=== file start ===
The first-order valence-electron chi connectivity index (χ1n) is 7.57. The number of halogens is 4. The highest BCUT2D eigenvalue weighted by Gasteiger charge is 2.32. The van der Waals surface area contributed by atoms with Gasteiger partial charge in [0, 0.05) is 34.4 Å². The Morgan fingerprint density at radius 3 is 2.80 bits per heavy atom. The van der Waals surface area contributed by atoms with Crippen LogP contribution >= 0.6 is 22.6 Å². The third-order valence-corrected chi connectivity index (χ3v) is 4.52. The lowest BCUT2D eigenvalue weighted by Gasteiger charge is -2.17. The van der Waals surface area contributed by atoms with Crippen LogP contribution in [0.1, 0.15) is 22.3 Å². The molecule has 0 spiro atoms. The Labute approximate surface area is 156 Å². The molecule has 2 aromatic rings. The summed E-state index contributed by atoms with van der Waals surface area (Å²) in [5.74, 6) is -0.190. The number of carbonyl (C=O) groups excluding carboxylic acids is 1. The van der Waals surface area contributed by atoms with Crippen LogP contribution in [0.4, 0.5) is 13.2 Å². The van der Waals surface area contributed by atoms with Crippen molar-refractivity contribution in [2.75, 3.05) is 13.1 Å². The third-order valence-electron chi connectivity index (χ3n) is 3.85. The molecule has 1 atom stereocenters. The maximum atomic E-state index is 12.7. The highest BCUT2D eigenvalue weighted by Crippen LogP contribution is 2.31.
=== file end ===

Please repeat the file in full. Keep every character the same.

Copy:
The first-order valence-electron chi connectivity index (χ1n) is 7.57. The number of halogens is 4. The highest BCUT2D eigenvalue weighted by Gasteiger charge is 2.32. The van der Waals surface area contributed by atoms with Gasteiger partial charge in [0, 0.05) is 34.4 Å². The Morgan fingerprint density at radius 3 is 2.80 bits per heavy atom. The van der Waals surface area contributed by atoms with Crippen LogP contribution >= 0.6 is 22.6 Å². The third-order valence-corrected chi connectivity index (χ3v) is 4.52. The lowest BCUT2D eigenvalue weighted by Gasteiger charge is -2.17. The van der Waals surface area contributed by atoms with Crippen LogP contribution in [0.1, 0.15) is 22.3 Å². The molecule has 0 spiro atoms. The Labute approximate surface area is 156 Å². The molecule has 2 aromatic rings. The summed E-state index contributed by atoms with van der Waals surface area (Å²) in [5.74, 6) is -0.190. The number of carbonyl (C=O) groups excluding carboxylic acids is 1. The van der Waals surface area contributed by atoms with Crippen LogP contribution in [0.4, 0.5) is 13.2 Å². The van der Waals surface area contributed by atoms with Crippen molar-refractivity contribution in [2.75, 3.05) is 13.1 Å². The third-order valence-electron chi connectivity index (χ3n) is 3.85. The molecule has 1 atom stereocenters. The maximum atomic E-state index is 12.7. The highest BCUT2D eigenvalue weighted by Crippen LogP contribution is 2.31.